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BlackTop Nationals: 1911 Model T took decades to restore from bucket of parts

  • The Wichita Eagle
  • Published Saturday, August 27, 2011, at 3:32 p.m.
  • Updated Wednesday, August 21, 2013, at 6:29 p.m.

— The 1911 Ford Model T with the shiny brass trimmings glistened near the end of a line of hot rods and muscle cars from decades earlier.

But the meticulous restoration by Morris Dillow, on display this weekend at the BlackTop Nationals in downtown Wichita, belies the car's beginnings as a pile of bolts.

"I brought it home in buckets from a barn in Rockford, Ill.," said Dillow, 59.

Dillow now lives in Holiday Island, Ark., on the banks of Table Rock Lake. But in 1985 he worked as an electrician in Elgin, Ill, near Chicago, when he found the buckets of parts.

Car enthusiasts call it the brass era, from 1909 to 1913, when Henry Ford used the metal on the cars. The 1911 model also marked the first year Ford went from wood to steel bodies, Dillow said.

Dillow grew up around a legacy of automobiles in his home town, site of the Elgin National Road Race about the time his 1911 Model T would have been rolling off the assembly line.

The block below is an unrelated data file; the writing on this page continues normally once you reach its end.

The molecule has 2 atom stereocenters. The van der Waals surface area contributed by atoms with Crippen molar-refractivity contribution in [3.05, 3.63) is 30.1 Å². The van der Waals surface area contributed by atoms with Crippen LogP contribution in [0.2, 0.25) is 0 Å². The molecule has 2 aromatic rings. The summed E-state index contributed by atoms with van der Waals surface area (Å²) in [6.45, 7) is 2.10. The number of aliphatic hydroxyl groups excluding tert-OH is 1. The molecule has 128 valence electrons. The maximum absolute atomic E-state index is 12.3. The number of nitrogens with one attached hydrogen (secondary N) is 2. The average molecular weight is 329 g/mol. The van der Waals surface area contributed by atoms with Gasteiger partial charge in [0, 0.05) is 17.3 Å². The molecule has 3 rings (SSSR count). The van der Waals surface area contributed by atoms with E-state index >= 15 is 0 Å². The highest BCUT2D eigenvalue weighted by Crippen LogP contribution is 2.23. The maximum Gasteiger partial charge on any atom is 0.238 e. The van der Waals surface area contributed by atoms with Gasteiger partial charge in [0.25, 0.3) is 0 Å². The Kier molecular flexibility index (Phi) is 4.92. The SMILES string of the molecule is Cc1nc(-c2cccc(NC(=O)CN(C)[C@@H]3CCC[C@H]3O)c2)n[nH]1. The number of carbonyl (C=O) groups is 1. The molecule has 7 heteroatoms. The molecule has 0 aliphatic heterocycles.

But as a teenager, the old autos were the only cars Dillow said he could afford.

"My first car in high school was a 1930 Model A two-door I bought in 1966 for $150," Dillow said.

For some, 1966 is antique enough.

The BlackTop draws crowds by the thousands to see a wide variety of cars, Model Ts to Mustangs to souped-up hotrods looking like they belong in a 1980s ZZ Top video.

Ron Harden of Wichita said he likes the cars from the '60s, when he grew up. He's owned three Chevrolets from that decade, two Impalas and a Chevelle. This afternoon, Harden was there as a volunteer, and to look at other cars.

"I've owned plenty, but I've seen even more that I want," Harden said. Then he laugh. "I may not have much, but I have good taste."

The 1911 Model T is one of three cars Dillow owns, including a 1922 Model T and a 1926 Ford pickup.

Two years ago, Dillow got into his '26 car and drove with 50 other Model T enthusiasts from New York to Seattle, following the path of a 1909 race.

Dillow finished the '11 car in 2007. He figures he put in five years of work time, or 9,800 hours. Everything on the car is authentic to the era, down the skinny tires, where the tread spells out "non-skid" in white rubber.

Most of the parts were in the buckets he dragged home 20 years ago. Those missing he picked up at swap meets and antique car parts sales from Pennsylvania to Oklahoma. Dillow bought the car for his stepfather, who died before it was finished.

"I couldn't even touch it for a long time," he said of his stepfather's death.

Now Dillow drives it. He's put 6,000 miles on the car since he finished in and has won top honors at car shows across the country.

Dillow then pointed to one addition that makes his Model T stand out a bit.

The steering column is signed by Henry Ford III.

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